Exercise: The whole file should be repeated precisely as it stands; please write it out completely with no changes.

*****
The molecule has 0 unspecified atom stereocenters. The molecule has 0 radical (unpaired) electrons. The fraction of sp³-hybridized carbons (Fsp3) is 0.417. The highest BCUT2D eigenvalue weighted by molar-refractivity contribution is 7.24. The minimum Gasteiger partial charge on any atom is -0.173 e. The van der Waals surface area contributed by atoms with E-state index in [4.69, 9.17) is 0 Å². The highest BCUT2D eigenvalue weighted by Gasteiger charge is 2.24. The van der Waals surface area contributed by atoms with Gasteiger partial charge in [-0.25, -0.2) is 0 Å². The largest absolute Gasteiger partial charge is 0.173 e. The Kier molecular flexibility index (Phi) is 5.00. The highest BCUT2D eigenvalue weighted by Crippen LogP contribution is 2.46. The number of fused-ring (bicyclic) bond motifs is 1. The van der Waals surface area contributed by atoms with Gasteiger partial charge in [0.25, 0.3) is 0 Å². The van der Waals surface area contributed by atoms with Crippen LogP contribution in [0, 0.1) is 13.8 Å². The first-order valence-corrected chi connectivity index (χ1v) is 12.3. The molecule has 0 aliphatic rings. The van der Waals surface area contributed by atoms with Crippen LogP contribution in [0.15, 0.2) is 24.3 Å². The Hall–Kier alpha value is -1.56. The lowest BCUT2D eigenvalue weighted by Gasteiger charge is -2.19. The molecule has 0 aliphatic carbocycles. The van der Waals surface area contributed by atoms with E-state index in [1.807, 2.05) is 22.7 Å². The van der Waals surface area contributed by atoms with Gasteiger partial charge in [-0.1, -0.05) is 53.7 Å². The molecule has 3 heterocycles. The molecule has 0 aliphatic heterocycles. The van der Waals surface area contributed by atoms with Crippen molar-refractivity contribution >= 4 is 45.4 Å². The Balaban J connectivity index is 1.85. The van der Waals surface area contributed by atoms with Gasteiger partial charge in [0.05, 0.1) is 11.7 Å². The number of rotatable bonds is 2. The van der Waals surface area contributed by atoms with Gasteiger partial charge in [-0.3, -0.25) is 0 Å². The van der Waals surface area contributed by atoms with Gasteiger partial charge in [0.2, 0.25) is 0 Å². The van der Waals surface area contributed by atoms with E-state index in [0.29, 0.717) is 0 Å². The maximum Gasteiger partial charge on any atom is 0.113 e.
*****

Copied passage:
The molecule has 0 unspecified atom stereocenters. The molecule has 0 radical (unpaired) electrons. The fraction of sp³-hybridized carbons (Fsp3) is 0.417. The highest BCUT2D eigenvalue weighted by molar-refractivity contribution is 7.24. The minimum Gasteiger partial charge on any atom is -0.173 e. The van der Waals surface area contributed by atoms with E-state index in [4.69, 9.17) is 0 Å². The highest BCUT2D eigenvalue weighted by Gasteiger charge is 2.24. The van der Waals surface area contributed by atoms with Gasteiger partial charge in [-0.25, -0.2) is 0 Å². The largest absolute Gasteiger partial charge is 0.173 e. The Kier molecular flexibility index (Phi) is 5.00. The highest BCUT2D eigenvalue weighted by Crippen LogP contribution is 2.46. The number of fused-ring (bicyclic) bond motifs is 1. The van der Waals surface area contributed by atoms with Gasteiger partial charge in [0.25, 0.3) is 0 Å². The van der Waals surface area contributed by atoms with Crippen LogP contribution in [0, 0.1) is 13.8 Å². The first-order valence-corrected chi connectivity index (χ1v) is 12.3. The molecule has 0 aliphatic rings. The van der Waals surface area contributed by atoms with Crippen LogP contribution in [0.15, 0.2) is 24.3 Å². The Hall–Kier alpha value is -1.56. The lowest BCUT2D eigenvalue weighted by Gasteiger charge is -2.19. The molecule has 0 aliphatic carbocycles. The van der Waals surface area contributed by atoms with E-state index in [1.807, 2.05) is 22.7 Å². The van der Waals surface area contributed by atoms with Gasteiger partial charge in [-0.1, -0.05) is 53.7 Å². The molecule has 3 heterocycles. The molecule has 0 aliphatic heterocycles. The van der Waals surface area contributed by atoms with Crippen molar-refractivity contribution >= 4 is 45.4 Å². The Balaban J connectivity index is 1.85. The van der Waals surface area contributed by atoms with Gasteiger partial charge in [0.05, 0.1) is 11.7 Å². The number of rotatable bonds is 2. The van der Waals surface area contributed by atoms with Gasteiger partial charge in [-0.3, -0.25) is 0 Å². The van der Waals surface area contributed by atoms with Gasteiger partial charge in [0.2, 0.25) is 0 Å². The van der Waals surface area contributed by atoms with E-state index in [0.29, 0.717) is 0 Å². The maximum Gasteiger partial charge on any atom is 0.113 e.